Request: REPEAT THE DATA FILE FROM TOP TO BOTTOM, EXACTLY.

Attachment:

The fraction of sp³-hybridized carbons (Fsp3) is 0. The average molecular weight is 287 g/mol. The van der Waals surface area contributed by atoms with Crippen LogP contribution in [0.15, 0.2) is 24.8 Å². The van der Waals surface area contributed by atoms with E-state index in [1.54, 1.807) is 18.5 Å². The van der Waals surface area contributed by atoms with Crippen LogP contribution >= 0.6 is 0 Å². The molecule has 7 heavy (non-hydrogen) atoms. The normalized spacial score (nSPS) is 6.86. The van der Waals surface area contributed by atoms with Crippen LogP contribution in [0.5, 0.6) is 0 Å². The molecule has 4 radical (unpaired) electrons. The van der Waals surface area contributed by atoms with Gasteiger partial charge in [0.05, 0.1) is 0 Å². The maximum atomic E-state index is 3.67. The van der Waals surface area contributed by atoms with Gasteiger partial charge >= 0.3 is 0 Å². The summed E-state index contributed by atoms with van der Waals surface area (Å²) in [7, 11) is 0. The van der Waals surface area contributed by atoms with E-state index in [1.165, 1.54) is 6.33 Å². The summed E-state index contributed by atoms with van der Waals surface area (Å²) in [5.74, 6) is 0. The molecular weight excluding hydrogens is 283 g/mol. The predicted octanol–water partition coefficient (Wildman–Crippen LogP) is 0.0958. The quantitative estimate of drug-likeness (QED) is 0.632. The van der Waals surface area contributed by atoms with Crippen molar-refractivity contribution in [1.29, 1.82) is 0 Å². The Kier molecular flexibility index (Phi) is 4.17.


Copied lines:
The fraction of sp³-hybridized carbons (Fsp3) is 0. The average molecular weight is 287 g/mol. The van der Waals surface area contributed by atoms with Crippen LogP contribution in [0.15, 0.2) is 24.8 Å². The van der Waals surface area contributed by atoms with E-state index in [1.54, 1.807) is 18.5 Å². The van der Waals surface area contributed by atoms with Crippen LogP contribution >= 0.6 is 0 Å². The molecule has 7 heavy (non-hydrogen) atoms. The normalized spacial score (nSPS) is 6.86. The van der Waals surface area contributed by atoms with Crippen LogP contribution in [0.5, 0.6) is 0 Å². The molecule has 4 radical (unpaired) electrons. The van der Waals surface area contributed by atoms with Gasteiger partial charge in [0.05, 0.1) is 0 Å². The maximum atomic E-state index is 3.67. The van der Waals surface area contributed by atoms with Gasteiger partial charge >= 0.3 is 0 Å². The summed E-state index contributed by atoms with van der Waals surface area (Å²) in [7, 11) is 0. The van der Waals surface area contributed by atoms with E-state index in [1.165, 1.54) is 6.33 Å². The summed E-state index contributed by atoms with van der Waals surface area (Å²) in [5.74, 6) is 0. The molecular weight excluding hydrogens is 283 g/mol. The predicted octanol–water partition coefficient (Wildman–Crippen LogP) is 0.0958. The quantitative estimate of drug-likeness (QED) is 0.632. The van der Waals surface area contributed by atoms with Crippen molar-refractivity contribution in [1.29, 1.82) is 0 Å². The Kier molecular flexibility index (Phi) is 4.17.